The condition of women in throughout India can be characterized as a systemic pattern of gross gender inequity. This condition is only worse when one tries to consider the plight of rural women. We consider the following facts:
• The illiteracy rate among females is nearly twice the illiteracy rate of males. A staggering 62% of females in India are illiterate. The disparity only rises in the rural areas, where nearly 80% of women are illiterate.
• For minimal wage tasks, the men receive is between Rs.35-45 a day. However, women doing the same work over the same period receive only Rs.20-30 per day.
One problem that has become of increasing concern to the doers at GWA is the lack of educational inputs which denies rural women any chance at receiving a focused human resource education including technical education. This leaves rural women at an absolute disadvantage. Those that need the opportunities the most are the ones least likely to get it.
Further, women make up more than 50% of the population in rural parts of India, yet this is not reflected in their participation in public life and civil society, particularly in the areas of socio-economic and political empowerment. Women’s participation at all levels of society is essential in order to take into account women’s needs and to ensure that women’s perspectives are incorporated into every level of the decision-making process.
For millions of women throughout India, the course of their lives is largely out of their control. For these women, decisions of when to get married, when to have children, or how many children to have, are not autonomous choices. Instead, they are often dictated by family, husband or society’s customs. Women are rarely educated or receive any vocational training and they are therefore completely dependent, both financially and socially, on their husband or family. Lacking control over such crucial life decisions, it is easy for many women to feel powerless.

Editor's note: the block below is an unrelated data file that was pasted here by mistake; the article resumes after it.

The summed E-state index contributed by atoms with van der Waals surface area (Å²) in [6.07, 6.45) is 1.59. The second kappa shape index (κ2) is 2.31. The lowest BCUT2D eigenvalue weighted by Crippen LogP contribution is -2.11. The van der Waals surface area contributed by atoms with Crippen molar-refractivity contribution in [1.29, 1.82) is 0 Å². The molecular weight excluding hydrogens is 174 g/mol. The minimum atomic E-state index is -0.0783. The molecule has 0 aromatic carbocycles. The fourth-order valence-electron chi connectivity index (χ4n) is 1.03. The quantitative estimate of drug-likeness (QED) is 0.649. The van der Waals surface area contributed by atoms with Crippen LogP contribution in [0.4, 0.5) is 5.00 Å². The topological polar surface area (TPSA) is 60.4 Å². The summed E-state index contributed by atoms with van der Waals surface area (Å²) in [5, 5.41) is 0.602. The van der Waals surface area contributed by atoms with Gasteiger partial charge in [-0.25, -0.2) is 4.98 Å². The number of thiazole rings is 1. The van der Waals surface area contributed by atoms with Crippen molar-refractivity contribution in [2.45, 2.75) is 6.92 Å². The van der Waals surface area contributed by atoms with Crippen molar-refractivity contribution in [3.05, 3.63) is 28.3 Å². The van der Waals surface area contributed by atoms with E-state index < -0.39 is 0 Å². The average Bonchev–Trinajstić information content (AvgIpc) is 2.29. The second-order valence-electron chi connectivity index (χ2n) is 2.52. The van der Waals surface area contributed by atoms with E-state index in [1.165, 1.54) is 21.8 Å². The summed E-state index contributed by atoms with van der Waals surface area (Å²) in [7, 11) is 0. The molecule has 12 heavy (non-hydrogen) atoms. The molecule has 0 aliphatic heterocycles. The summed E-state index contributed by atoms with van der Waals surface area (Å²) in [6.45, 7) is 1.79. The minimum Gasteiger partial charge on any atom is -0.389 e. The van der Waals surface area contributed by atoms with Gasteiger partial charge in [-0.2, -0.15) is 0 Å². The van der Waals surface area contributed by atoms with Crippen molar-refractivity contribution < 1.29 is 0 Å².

India's population has recently surpassed the one billion mark out of which 84 million are considered to be very poor. In the past years, the number of women living in poverty has increased disproportionately to the number of men living in poverty due to women’s limited access to power, education, training and productive resources, and the rigidity of socially ascribed roles.
Hence, the principal challenges lies ahead of GWA is the Socio-Economic Empowerment of Deprived Community, Especially Women, through building their Grass-Root Organizations, Creation of Opportunity & Enhancing the Human Resource Capacity in A Sustainable Manner. The broader question of what sort of opportunities these women ought to have is rarely considered.
The condition of women in throughout much of India can be characterized as a systemic pattern of gross gender inequity. This condition is only worse when one tries to consider the plight of rural women . The notion of empowering women to break with the perceived role may be alive in the cities. However, reflecting the vast rural-urban divide present throughout India, it is never discussed at the rural level. Clearly, until these attitudes are challenged at an institutional level, and opportunities are made available, such conditions will not begin to change.